A study by Dr. Cheung Hoi Shan and Dr. Sim Tick Ngee examines the interplay between domains, sources and types of social support among Chinese Singaporean adolescents.
Across different domains of an adolescent’s life, parents and peers may exert varying degrees of influence. For instance, while parents may have authority over school- or career-related issues, support from friends may prevail when interpersonal relationships are concerned. This phenomenon is known as the situational hypothesis. While this hypothesis has been predominantly examined in Western contexts, its generalizability to non-Western cultures remains less clear.
To address this gap in current research, a study by Dr. Cheung Hoi Shan (pictured, right) and Dr. Sim Tick Ngee (pictured, left) from the Department of Psychology in NUS tested the situational hypothesis in the context of Singapore with 257 ethnic Chinese adolescents (between 14 – 16 years old) by comparing perceived parental and friend support in two domains of issues—adolescents’ future occupational choices and interpersonal relationships.
The researchers administered questionnaires measuring perceived availability of social support, including emotional support (e.g., listen when the adolescent needed to talk about his or her feelings), informational support (e.g., give advice on the best way to get something done), and instrumental support (e.g., help to carry out a difficult task). Specifically, participants rated the extent to which their parents and friends would be available to help them in the ways listed, pertaining to issues regarding future occupational choices (e.g., which occupation to choose) and interpersonal relationships (e.g., choosing friends).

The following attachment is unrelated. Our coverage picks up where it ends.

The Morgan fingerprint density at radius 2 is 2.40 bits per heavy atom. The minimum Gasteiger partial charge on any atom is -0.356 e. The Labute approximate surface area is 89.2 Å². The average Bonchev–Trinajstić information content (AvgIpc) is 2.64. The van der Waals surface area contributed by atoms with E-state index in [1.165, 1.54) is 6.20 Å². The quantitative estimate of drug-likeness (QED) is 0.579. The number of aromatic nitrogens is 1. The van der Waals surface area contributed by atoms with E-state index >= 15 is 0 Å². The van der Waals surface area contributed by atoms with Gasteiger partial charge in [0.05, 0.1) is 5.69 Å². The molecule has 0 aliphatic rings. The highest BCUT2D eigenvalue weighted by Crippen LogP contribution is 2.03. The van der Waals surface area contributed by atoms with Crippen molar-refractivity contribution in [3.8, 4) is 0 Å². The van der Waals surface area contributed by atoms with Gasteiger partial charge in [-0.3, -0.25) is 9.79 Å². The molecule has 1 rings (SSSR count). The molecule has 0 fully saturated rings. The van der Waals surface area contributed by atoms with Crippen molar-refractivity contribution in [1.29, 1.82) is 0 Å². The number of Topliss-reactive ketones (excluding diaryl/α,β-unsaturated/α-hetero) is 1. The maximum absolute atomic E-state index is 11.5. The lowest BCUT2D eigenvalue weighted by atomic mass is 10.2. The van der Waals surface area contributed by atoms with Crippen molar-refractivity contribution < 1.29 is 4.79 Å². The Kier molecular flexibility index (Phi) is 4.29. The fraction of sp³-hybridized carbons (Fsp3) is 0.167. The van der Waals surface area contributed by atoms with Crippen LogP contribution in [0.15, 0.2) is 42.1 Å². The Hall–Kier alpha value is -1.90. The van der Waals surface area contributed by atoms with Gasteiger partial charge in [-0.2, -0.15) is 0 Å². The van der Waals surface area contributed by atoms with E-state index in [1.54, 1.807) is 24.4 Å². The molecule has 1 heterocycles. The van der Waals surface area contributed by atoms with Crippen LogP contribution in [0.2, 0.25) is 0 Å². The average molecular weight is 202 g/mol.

Contrary to the situational hypothesis, Singaporean parents demonstrated a central influence, although gender differences were observed. Notably, boys perceived greater parental than friend support across both occupational and interpersonal relationship domains. For girls, parents were perceived to provide greater support than friends in the occupational domain, and as an equally available source of support when negotiating interpersonal relationships.
Dr. Cheung commented:
It turned out that Singapore parents were more influential than peers even in the interpersonal relationship domain, where peers typically dominate in Western cultures. This may not be that surprising in hindsight, given the emphasis on parental authority in Singapore.
These findings suggest that Singaporean parents are seen as exercising prominent influence in critical areas of concern for adolescents as compared to friends, thus highlighting the importance of considering cultural factors when applying the situational hypothesis to understand social support in adolescence.
Cheung, H. S., & Sim, T. N. (2017). Social support from parents and friends for Chinese adolescents in Singapore. Youth & Society, 49, 548-564. http://dx.doi.org/10.1177/0044118X14559502